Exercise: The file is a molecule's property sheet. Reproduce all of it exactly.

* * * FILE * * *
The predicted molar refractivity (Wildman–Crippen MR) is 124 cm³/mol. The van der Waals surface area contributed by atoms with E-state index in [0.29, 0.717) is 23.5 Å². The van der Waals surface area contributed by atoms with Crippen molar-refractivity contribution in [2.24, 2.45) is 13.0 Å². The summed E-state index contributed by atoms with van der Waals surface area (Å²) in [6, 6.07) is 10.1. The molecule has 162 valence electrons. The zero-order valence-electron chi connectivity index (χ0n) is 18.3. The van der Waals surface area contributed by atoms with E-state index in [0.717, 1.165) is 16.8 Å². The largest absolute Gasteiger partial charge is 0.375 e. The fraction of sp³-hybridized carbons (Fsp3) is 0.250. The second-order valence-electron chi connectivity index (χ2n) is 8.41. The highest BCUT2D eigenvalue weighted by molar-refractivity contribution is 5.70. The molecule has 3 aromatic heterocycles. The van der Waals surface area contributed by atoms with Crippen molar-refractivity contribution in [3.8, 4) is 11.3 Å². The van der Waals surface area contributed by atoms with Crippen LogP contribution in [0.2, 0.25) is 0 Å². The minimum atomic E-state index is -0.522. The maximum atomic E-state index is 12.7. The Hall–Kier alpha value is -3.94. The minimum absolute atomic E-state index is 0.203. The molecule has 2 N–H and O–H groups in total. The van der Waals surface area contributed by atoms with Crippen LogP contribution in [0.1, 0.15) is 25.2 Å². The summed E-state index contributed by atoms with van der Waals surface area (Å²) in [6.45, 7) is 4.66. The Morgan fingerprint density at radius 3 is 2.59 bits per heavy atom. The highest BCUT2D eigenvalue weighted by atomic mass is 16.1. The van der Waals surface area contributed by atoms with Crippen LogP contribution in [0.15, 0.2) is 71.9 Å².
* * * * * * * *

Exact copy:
The predicted molar refractivity (Wildman–Crippen MR) is 124 cm³/mol. The van der Waals surface area contributed by atoms with E-state index in [0.29, 0.717) is 23.5 Å². The van der Waals surface area contributed by atoms with Crippen molar-refractivity contribution in [2.24, 2.45) is 13.0 Å². The summed E-state index contributed by atoms with van der Waals surface area (Å²) in [6, 6.07) is 10.1. The molecule has 162 valence electrons. The zero-order valence-electron chi connectivity index (χ0n) is 18.3. The van der Waals surface area contributed by atoms with E-state index in [0.717, 1.165) is 16.8 Å². The largest absolute Gasteiger partial charge is 0.375 e. The fraction of sp³-hybridized carbons (Fsp3) is 0.250. The second-order valence-electron chi connectivity index (χ2n) is 8.41. The highest BCUT2D eigenvalue weighted by molar-refractivity contribution is 5.70. The molecule has 3 aromatic heterocycles. The van der Waals surface area contributed by atoms with Crippen molar-refractivity contribution in [3.8, 4) is 11.3 Å². The van der Waals surface area contributed by atoms with Crippen LogP contribution in [0.2, 0.25) is 0 Å². The minimum atomic E-state index is -0.522. The maximum atomic E-state index is 12.7. The Hall–Kier alpha value is -3.94. The minimum absolute atomic E-state index is 0.203. The molecule has 2 N–H and O–H groups in total. The van der Waals surface area contributed by atoms with Crippen LogP contribution in [0.1, 0.15) is 25.2 Å². The summed E-state index contributed by atoms with van der Waals surface area (Å²) in [6.45, 7) is 4.66. The Morgan fingerprint density at radius 3 is 2.59 bits per heavy atom. The highest BCUT2D eigenvalue weighted by atomic mass is 16.1. The van der Waals surface area contributed by atoms with Crippen LogP contribution in [0.15, 0.2) is 71.9 Å².